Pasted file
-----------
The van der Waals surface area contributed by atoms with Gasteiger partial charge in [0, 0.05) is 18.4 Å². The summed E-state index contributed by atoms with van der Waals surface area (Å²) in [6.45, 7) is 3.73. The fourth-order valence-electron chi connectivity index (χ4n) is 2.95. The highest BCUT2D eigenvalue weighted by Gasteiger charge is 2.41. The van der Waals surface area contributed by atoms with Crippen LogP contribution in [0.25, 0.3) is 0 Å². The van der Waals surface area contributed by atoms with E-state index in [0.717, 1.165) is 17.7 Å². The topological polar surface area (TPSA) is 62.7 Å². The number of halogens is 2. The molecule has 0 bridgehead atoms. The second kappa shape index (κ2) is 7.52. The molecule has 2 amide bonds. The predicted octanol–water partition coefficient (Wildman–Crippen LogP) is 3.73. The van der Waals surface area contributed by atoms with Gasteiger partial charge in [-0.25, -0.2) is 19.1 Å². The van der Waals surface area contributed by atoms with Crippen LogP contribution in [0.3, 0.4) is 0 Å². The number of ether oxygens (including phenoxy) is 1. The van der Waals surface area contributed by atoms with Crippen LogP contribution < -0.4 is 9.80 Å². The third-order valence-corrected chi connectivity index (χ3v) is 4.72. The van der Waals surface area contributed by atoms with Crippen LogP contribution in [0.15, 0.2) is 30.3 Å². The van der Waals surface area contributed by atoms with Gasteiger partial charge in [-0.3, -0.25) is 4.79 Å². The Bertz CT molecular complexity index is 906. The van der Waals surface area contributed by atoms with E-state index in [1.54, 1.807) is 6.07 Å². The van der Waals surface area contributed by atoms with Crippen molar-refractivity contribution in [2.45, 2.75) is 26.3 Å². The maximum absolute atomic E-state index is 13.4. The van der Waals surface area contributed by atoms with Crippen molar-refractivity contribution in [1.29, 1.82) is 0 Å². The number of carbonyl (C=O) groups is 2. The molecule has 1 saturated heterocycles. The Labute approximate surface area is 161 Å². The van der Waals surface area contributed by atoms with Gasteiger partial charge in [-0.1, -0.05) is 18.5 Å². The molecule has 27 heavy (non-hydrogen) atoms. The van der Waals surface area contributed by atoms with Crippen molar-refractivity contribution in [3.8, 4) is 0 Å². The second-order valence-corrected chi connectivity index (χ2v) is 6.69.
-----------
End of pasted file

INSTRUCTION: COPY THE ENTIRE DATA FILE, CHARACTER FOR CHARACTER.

The van der Waals surface area contributed by atoms with Gasteiger partial charge in [0, 0.05) is 18.4 Å². The summed E-state index contributed by atoms with van der Waals surface area (Å²) in [6.45, 7) is 3.73. The fourth-order valence-electron chi connectivity index (χ4n) is 2.95. The highest BCUT2D eigenvalue weighted by Gasteiger charge is 2.41. The van der Waals surface area contributed by atoms with Crippen LogP contribution in [0.25, 0.3) is 0 Å². The van der Waals surface area contributed by atoms with E-state index in [0.717, 1.165) is 17.7 Å². The topological polar surface area (TPSA) is 62.7 Å². The number of halogens is 2. The molecule has 0 bridgehead atoms. The second kappa shape index (κ2) is 7.52. The molecule has 2 amide bonds. The predicted octanol–water partition coefficient (Wildman–Crippen LogP) is 3.73. The van der Waals surface area contributed by atoms with Gasteiger partial charge in [-0.25, -0.2) is 19.1 Å². The van der Waals surface area contributed by atoms with Crippen LogP contribution in [0.3, 0.4) is 0 Å². The number of ether oxygens (including phenoxy) is 1. The van der Waals surface area contributed by atoms with Crippen LogP contribution < -0.4 is 9.80 Å². The third-order valence-corrected chi connectivity index (χ3v) is 4.72. The van der Waals surface area contributed by atoms with Crippen LogP contribution in [0.15, 0.2) is 30.3 Å². The van der Waals surface area contributed by atoms with Gasteiger partial charge in [-0.3, -0.25) is 4.79 Å². The Bertz CT molecular complexity index is 906. The van der Waals surface area contributed by atoms with E-state index in [1.54, 1.807) is 6.07 Å². The van der Waals surface area contributed by atoms with Crippen molar-refractivity contribution in [2.45, 2.75) is 26.3 Å². The maximum absolute atomic E-state index is 13.4. The van der Waals surface area contributed by atoms with Crippen molar-refractivity contribution in [1.29, 1.82) is 0 Å². The number of carbonyl (C=O) groups is 2. The molecule has 1 saturated heterocycles. The Labute approximate surface area is 161 Å². The van der Waals surface area contributed by atoms with Gasteiger partial charge in [-0.1, -0.05) is 18.5 Å². The molecule has 27 heavy (non-hydrogen) atoms. The van der Waals surface area contributed by atoms with Crippen molar-refractivity contribution in [3.8, 4) is 0 Å². The second-order valence-corrected chi connectivity index (χ2v) is 6.69.